Our planet is 75% covered by water – that’s why we’re called the Blue Planet But 97.5% of that water is salt water. We only have 2.5% of freshwater to drink.
Yet, on a daily basis, we use 10 billion tons of freshwater worldwide.
A lot of organizations and environmentalists are saying that our water supply is dwindling but very few take it seriously.
Why should they?
They see water everywhere. But it is a fact that over one billion people in developing countries do not have access to safe drinking water. The USA on the other hand, uses 3.9 trillion gallons of water per month.
According to the World Health Organization, 80% of all diseases in the developing world are water related. By 2025, the United Nation estimates that 30% of the world’s population residing in 50 countries will face water shortage.
Water shortage is a bigger problem today than ever before. Not only are we using up our available supply, our population continues to grow and with it, the demand. Global warming is compounding the problem. Unless we all take it seriously, soon we will have a water crisis in our hands. We will live in a blue planet without a drop of water that’s safe to drink.
What is our average daily water usage?
We use water not just to drink or shower or wash our clothes, we use it through the products we consume too. The average person will need 5 liters of water to drink daily, to survive in a moderate climate with little activity. An average American uses 100 to 175 gallons of water per day. Globally, we consume around 4 trillion cubic meters of fresh water a year!
Agriculture alone can consume 75 to 90% of a region’s available freshwater. Did you know that 1 ton of grain requires 1000 tons of water? The steak you eat requires 1,232 gallons. I bet that never crossed your mind…
You “eat” water everyday…
That might sound funny, but it’s true. Our water consumption is not just computed by what we use for domestic consumption, but also by the products that we patronize.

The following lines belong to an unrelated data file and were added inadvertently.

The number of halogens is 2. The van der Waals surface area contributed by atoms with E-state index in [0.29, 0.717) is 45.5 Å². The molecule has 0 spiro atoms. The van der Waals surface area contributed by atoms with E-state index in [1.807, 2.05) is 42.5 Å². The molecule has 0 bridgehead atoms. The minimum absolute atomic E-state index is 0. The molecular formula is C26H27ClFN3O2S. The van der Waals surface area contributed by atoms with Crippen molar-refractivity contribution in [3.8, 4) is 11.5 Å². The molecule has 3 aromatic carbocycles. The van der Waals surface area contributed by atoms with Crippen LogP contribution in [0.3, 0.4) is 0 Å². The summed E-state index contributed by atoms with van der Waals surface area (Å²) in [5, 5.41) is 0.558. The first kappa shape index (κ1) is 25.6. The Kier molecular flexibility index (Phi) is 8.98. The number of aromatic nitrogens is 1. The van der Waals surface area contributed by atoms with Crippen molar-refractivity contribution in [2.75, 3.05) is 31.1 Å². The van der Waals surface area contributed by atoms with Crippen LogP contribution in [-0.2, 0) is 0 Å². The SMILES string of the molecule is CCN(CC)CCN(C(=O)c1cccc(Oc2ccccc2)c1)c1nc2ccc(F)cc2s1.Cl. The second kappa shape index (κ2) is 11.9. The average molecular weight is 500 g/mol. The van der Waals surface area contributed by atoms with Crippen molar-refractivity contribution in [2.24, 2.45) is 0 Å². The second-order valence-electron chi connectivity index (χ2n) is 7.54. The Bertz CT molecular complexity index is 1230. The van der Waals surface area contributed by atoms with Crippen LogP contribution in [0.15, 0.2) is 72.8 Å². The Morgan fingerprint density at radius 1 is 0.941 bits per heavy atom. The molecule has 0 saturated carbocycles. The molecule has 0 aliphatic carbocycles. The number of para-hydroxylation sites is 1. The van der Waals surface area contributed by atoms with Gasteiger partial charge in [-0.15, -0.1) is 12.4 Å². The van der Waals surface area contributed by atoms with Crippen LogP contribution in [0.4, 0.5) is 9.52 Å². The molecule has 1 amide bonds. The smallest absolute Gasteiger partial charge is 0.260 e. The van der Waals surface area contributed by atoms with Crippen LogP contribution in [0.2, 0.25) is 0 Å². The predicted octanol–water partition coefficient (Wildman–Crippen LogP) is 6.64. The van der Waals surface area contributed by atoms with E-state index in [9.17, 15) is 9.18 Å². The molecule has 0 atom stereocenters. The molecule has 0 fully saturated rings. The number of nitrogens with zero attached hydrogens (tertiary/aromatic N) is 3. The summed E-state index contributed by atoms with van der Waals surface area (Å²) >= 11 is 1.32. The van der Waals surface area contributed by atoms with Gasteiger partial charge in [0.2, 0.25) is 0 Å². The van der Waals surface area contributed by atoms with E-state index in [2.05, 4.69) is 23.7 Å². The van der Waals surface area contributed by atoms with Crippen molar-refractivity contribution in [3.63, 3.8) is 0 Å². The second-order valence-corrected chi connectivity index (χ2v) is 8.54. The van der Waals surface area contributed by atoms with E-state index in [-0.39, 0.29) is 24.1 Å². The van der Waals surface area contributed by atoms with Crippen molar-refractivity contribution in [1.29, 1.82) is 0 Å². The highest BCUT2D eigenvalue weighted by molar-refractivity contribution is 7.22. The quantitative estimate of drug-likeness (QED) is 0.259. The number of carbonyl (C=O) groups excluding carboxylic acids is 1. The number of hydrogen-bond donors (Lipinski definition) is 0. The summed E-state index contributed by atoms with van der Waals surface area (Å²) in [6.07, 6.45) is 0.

The water used for the production of items we use everyday such as cotton, paper, our clothes, etc., amounts to 167 liters daily. The water consumed to produce our food plays an even bigger part in our consumption – it amounts to 3,496 liters a day per person. These invisible water that we consume without knowing about it, is called Virtual Water.
For us to understand how we can help minimize water consumption, in a way that would make a significant difference, we need to understand how we use Virtual Water.
What is Virtual Water?
Very few people know about Virtual Water. We hope to make you aware through our site. Virtual water is the amount of water you use that is not visible to you. It is in the products we buy and a larger chunk is in the food we eat. It was conceptualized by Prof. Tony Allan, to give us an idea how much water is needed to keep us comfortable and feed us.
To simplify, let’s look at Beef. Did you know that the juicy steak you love to eat uses up 15,400 liters of water for every 1 kilo? How? Well, the cow needs to eat 1,300 kilograms of grains for 3 years before it can be slaughtered and produce 200 kilos of beef. Those grains require water to grow, the farm and slaughterhouse needs to be cleaned, the cow needs to drink – all of these adds up to 3,091,000 liters of water! All of that water just to make an innocent looking but delicious steak.
1 kilo of chocolate requires 24,000 liters of water.1 piece of paper needs 10 liters. Unbelievable, right? No one ever thinks about this.
What can you do?
You have the power to reduce the use of virtual water. Conserving the water you use is one way of helping, but watching your shopping basket will make more impact to the effort. Farmers and our advancing technology have devised ways to get more crops with less water. But these efforts are useless if we are not concerned about the amount of virtual water we use through the products we buy.
A meat eating person can consume up to 5000 liters per day. It would help if we cut down on eating meat such as beef and eat more grains, fruits and vegetables. If you have to buy meat, choose those that are grass grown. It is interesting to note that the foods recommended by nutritionists such as vegetables and fruit uses less water to produce than those they are asking to remove from your diet.
If we can be conscious of the products we buy and eat and choose less water intensive products we can make a difference. If manufacturers know that the consumers care, they might make some efforts to reduce their water usage during production. If the USA for example, reduced their meat intake by half, their annual water costs will be reduced by 256 cubic kilometers! How much is that? That’s like filling the empire state building with water 28 times every hour. That’s a big saving.
Increase your awareness on what products are water intensive and not. This can go a long way to ensuring that everyone in our planet will have their share. Every drop you save is precious.